Makai Ocean Engineering announced two endeavors in assisting the Navy to reach its alternative energy goals.
The first is the design, planning and procurement of a 100-kilowatt turbine-generator for the Hawai’i Ocean Thermal Energy Conversion (OTEC) Test Facility. The second project includes the installation and operation of this turbine-generator, as well as the design and testing of two new OTEC heat exchangers. “Makai Ocean Engineering is committed to developing alternative energy solutions that are impactful and ahead of the curve,” said Billy Pieper, Vice President, Makai Ocean Engineering. “Due to our partnership with the Navy, I believe Makai will help achieve a more sustainable future with the solutions we are pursuing.”
The first endeavor, which will result in a turbine-generator delivered to the site, will be completed by February 2014. The projected funding requirements are approximately $1.0 million. During the second phase, Makai will install the turbine and begin operation testing. Michael Eldred, project manager of the OTEC Test Facility, says that the technical benefits of having a turbine are huge. “Besides the obvious benefit of once again including OTEC power on the grid, it will also validate the results from our OTEC models and allow us to fine-tune our control systems,” says Eldred. The new generator would result in the world’s only operational OTEC plant since 1998 and is likely to create a steppingstone to commercial-size renewable energy supplies for Navy and DoD bases in Hawai’i and Guam.
Included in the second phase effort are the development of two new OTEC-optimized heat exchangers and the continuation of corrosion testing, now in its fourth year. Due to their enormous size, heat exchangers are one of the most expensive components in an OTEC power plant. A small increase in efficiency therefore dramatically drives down cost. Makai’s focus is to optimize the heat exchanger design by reducing material and fabrication costs, improving thermal efficiency and maximizing its life in the corrosive seawater environment. An estimated $3.6 million is slated for the project.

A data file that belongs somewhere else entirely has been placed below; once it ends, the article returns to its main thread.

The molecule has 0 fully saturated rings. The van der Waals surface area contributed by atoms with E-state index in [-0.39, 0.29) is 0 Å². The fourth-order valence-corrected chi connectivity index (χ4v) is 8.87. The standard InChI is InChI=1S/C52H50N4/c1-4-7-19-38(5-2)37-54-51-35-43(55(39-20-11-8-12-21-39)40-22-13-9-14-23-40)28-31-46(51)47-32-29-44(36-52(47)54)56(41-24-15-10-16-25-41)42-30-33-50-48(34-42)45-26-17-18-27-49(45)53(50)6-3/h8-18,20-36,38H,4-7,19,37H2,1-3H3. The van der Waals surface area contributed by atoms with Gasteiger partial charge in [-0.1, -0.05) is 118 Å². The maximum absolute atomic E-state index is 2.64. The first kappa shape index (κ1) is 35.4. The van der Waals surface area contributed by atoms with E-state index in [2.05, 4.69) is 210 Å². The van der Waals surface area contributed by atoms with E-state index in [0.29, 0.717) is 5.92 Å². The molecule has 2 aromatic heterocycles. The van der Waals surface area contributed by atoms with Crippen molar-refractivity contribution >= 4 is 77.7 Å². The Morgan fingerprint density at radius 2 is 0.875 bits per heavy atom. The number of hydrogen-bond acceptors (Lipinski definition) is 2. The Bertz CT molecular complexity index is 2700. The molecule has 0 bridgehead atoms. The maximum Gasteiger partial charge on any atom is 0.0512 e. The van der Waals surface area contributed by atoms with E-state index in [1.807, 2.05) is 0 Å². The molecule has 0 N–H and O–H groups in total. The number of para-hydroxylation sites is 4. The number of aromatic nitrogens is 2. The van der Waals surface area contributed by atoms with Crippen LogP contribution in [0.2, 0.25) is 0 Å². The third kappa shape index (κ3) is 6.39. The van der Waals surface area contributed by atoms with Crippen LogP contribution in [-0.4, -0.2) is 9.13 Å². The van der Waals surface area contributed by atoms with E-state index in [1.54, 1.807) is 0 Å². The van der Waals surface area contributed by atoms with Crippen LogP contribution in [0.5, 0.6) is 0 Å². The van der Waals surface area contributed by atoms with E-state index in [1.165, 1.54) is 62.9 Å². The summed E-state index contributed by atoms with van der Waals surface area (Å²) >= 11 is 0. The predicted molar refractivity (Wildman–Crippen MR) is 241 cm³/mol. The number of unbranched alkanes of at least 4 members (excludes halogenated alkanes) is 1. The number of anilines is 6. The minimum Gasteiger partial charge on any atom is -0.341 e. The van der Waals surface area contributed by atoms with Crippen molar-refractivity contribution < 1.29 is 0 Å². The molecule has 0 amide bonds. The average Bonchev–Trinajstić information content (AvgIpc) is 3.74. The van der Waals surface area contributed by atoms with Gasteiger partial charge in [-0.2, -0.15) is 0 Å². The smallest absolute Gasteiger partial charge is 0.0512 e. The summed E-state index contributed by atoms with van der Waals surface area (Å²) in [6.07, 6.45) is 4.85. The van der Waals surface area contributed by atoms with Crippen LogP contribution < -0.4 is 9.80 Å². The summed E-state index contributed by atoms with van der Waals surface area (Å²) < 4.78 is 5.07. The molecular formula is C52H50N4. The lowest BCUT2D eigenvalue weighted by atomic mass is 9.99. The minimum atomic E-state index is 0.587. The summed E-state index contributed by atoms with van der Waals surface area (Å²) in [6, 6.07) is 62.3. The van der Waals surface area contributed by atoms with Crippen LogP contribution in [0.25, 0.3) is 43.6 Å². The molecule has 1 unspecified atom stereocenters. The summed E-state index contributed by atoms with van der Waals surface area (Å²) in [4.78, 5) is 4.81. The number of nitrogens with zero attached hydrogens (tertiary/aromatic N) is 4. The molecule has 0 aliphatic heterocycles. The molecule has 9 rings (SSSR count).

Over the past three years, Makai Ocean Engineering, Inc. has received Office of Naval Research (ONR) funding to conduct research in key areas of OTEC heat exchanger development at the OTEC Test Facility site at the Natural Energy Laboratory of Hawai’i Authority (NELHA). The overall goal is to determine a baseline heat exchanger design for a future large-scale OTEC power plant useful for both US Navy and commercial application.
The stated goal of the Navy Energy Vision is that half of the Navy's total energy consumption ashore will come from alternative sources by 2020. At present, the Navy is approximately 700 megawatts short of meeting this goal. OTEC is a technically and economically plausible way for private industry to furnish 200-300 megawatts of baseload, renewable electricity to USN and USMC bases for Oahu and Guam.
Robbie Alm, executive vice president of Hawaiian Electric Company, has called OTEC a “gamechanger” because it is 24/7 renewable power. Demonstration of OTEC-generated electric power will help spur commercially-funded technology development needed for large scale expansion. Lockheed Martin Corporation is developing OTEC heat exchangers and cold water pipes, with the ultimate goal of large scale commercialization.
OTEC is a process that can produce electricity by using the temperature difference between deep cold ocean water and warm tropical surface waters. OTEC plants pump large quantities of deep cold seawater and surface seawater to run a power cycle and produce electricity. OTEC is firm power (24/7), a clean energy source, environmentally sustainable, and does not compete for precious resources like land or fresh water.